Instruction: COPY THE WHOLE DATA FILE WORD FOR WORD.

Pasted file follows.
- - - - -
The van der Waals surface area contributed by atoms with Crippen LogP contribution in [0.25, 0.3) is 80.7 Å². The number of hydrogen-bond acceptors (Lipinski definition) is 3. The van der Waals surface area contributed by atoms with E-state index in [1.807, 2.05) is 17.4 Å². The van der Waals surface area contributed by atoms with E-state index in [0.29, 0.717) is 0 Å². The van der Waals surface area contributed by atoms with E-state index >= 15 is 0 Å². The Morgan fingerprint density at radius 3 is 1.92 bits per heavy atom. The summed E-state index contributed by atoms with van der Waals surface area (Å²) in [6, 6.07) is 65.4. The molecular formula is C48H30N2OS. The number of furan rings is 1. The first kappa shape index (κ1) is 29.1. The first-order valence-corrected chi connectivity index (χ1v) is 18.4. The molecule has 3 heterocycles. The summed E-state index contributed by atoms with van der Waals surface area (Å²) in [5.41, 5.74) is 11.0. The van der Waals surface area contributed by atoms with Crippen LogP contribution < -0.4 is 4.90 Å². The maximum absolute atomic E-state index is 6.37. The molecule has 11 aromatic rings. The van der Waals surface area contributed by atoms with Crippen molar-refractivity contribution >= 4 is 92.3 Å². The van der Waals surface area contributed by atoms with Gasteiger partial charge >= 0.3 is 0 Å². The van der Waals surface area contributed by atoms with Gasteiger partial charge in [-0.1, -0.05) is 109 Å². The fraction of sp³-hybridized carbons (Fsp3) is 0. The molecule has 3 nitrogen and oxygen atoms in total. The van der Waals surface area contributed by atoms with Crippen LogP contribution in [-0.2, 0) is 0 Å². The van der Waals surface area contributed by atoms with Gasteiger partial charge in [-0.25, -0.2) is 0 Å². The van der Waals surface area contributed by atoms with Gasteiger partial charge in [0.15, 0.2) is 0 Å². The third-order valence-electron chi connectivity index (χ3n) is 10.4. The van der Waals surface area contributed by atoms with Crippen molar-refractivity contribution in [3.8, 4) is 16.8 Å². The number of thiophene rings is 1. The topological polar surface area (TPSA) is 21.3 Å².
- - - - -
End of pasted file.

The van der Waals surface area contributed by atoms with Crippen LogP contribution in [0.25, 0.3) is 80.7 Å². The number of hydrogen-bond acceptors (Lipinski definition) is 3. The van der Waals surface area contributed by atoms with E-state index in [1.807, 2.05) is 17.4 Å². The van der Waals surface area contributed by atoms with E-state index in [0.29, 0.717) is 0 Å². The van der Waals surface area contributed by atoms with E-state index >= 15 is 0 Å². The Morgan fingerprint density at radius 3 is 1.92 bits per heavy atom. The summed E-state index contributed by atoms with van der Waals surface area (Å²) in [6, 6.07) is 65.4. The molecular formula is C48H30N2OS. The number of furan rings is 1. The first kappa shape index (κ1) is 29.1. The first-order valence-corrected chi connectivity index (χ1v) is 18.4. The molecule has 3 heterocycles. The summed E-state index contributed by atoms with van der Waals surface area (Å²) in [5.41, 5.74) is 11.0. The van der Waals surface area contributed by atoms with Crippen LogP contribution < -0.4 is 4.90 Å². The maximum absolute atomic E-state index is 6.37. The molecule has 11 aromatic rings. The van der Waals surface area contributed by atoms with Crippen molar-refractivity contribution >= 4 is 92.3 Å². The van der Waals surface area contributed by atoms with Gasteiger partial charge >= 0.3 is 0 Å². The van der Waals surface area contributed by atoms with Gasteiger partial charge in [-0.1, -0.05) is 109 Å². The fraction of sp³-hybridized carbons (Fsp3) is 0. The molecule has 3 nitrogen and oxygen atoms in total. The van der Waals surface area contributed by atoms with Crippen LogP contribution in [-0.2, 0) is 0 Å². The van der Waals surface area contributed by atoms with Gasteiger partial charge in [-0.25, -0.2) is 0 Å². The van der Waals surface area contributed by atoms with Gasteiger partial charge in [0.15, 0.2) is 0 Å². The third-order valence-electron chi connectivity index (χ3n) is 10.4. The van der Waals surface area contributed by atoms with Crippen molar-refractivity contribution in [3.8, 4) is 16.8 Å². The number of thiophene rings is 1. The topological polar surface area (TPSA) is 21.3 Å².